The supply of multiple ecosystem services requires biodiversity across spatial scales| Nature Ecology & Evolution | 2022 | Peer Reviewed | Original research | https://www.nature.com/articles/s41559-022-01918-5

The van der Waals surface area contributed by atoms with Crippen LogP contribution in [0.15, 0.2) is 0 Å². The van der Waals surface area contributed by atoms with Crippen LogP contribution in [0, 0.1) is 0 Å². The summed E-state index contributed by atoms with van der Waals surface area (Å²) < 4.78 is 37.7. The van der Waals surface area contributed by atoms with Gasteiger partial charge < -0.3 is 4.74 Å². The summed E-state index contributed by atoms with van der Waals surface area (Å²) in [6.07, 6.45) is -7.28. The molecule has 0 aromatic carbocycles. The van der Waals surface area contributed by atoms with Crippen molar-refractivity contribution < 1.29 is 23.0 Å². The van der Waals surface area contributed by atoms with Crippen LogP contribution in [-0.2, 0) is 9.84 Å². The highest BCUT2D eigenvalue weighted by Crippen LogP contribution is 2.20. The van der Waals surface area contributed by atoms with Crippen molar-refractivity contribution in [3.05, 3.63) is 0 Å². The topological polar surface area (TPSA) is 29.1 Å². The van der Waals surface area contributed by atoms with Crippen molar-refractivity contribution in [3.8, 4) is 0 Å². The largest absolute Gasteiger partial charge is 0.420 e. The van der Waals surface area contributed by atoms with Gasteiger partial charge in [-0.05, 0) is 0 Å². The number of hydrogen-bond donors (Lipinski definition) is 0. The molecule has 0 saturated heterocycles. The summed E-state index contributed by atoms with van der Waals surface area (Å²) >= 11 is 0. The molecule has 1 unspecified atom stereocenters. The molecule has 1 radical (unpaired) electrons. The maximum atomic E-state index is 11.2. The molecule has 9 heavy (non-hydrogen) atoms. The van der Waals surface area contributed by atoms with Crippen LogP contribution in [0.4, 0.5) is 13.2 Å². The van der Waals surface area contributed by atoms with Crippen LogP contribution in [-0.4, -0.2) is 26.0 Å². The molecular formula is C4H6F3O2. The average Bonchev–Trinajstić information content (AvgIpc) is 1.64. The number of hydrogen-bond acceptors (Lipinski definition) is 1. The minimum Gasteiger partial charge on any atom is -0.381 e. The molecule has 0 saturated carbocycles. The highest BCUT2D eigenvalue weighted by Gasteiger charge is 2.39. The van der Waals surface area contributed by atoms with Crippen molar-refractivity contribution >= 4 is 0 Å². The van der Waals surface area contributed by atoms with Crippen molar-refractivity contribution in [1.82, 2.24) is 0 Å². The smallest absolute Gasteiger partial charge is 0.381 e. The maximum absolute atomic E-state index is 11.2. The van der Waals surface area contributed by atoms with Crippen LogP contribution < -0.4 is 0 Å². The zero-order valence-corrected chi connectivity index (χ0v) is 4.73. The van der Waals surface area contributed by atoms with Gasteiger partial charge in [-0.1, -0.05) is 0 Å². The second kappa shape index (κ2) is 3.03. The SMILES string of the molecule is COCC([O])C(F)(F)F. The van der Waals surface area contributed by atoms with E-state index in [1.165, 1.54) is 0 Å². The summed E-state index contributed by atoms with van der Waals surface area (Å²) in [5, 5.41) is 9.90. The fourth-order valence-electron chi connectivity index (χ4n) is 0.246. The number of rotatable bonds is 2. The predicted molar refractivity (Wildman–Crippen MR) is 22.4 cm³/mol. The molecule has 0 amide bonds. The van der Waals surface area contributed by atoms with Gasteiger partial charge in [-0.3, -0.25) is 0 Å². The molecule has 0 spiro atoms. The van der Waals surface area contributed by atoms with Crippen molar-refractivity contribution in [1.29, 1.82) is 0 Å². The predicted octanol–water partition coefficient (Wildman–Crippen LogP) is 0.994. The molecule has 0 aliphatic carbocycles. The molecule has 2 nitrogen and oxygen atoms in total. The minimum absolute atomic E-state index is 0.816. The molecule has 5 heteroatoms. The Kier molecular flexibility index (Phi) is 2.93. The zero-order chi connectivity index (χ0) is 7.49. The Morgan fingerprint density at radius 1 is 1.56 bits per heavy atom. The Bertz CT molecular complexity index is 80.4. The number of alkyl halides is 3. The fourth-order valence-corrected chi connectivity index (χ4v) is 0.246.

The impact of local biodiversity loss on ecosystem functioning is well established, but the role of larger-scale biodiversity dynamics in the delivery of ecosystem services remains poorly understood. Here we address this gap using a comprehensive dataset describing the supply of 16 cultural, regulating and provisioning ecosystem services in 150 European agricultural grassland plots, and detailed multi-scale data on land use and plant diversity. After controlling for land-use and abiotic factors, we show that both plot-level and surrounding plant diversity play an important role in the supply of cultural and aboveground regulating ecosystem services. In contrast, provisioning and belowground regulating ecosystem services are more strongly driven by field-level management and abiotic factors. Structural equation models revealed that surrounding plant diversity promotes ecosystem services both directly, probably by fostering the spill-over of ecosystem service providers from surrounding areas, and indirectly, by maintaining plot-level diversity. By influencing the ecosystem services that local stakeholders prioritized, biodiversity at different scales was also shown to positively influence a wide range of stakeholder groups. These results provide a comprehensive picture of which ecosystem services rely most strongly on biodiversity, and the respective scales of biodiversity that drive these services. This key information is required for the upscaling of biodiversity–ecosystem service relationships, and the informed management of biodiversity within agricultural landscapes.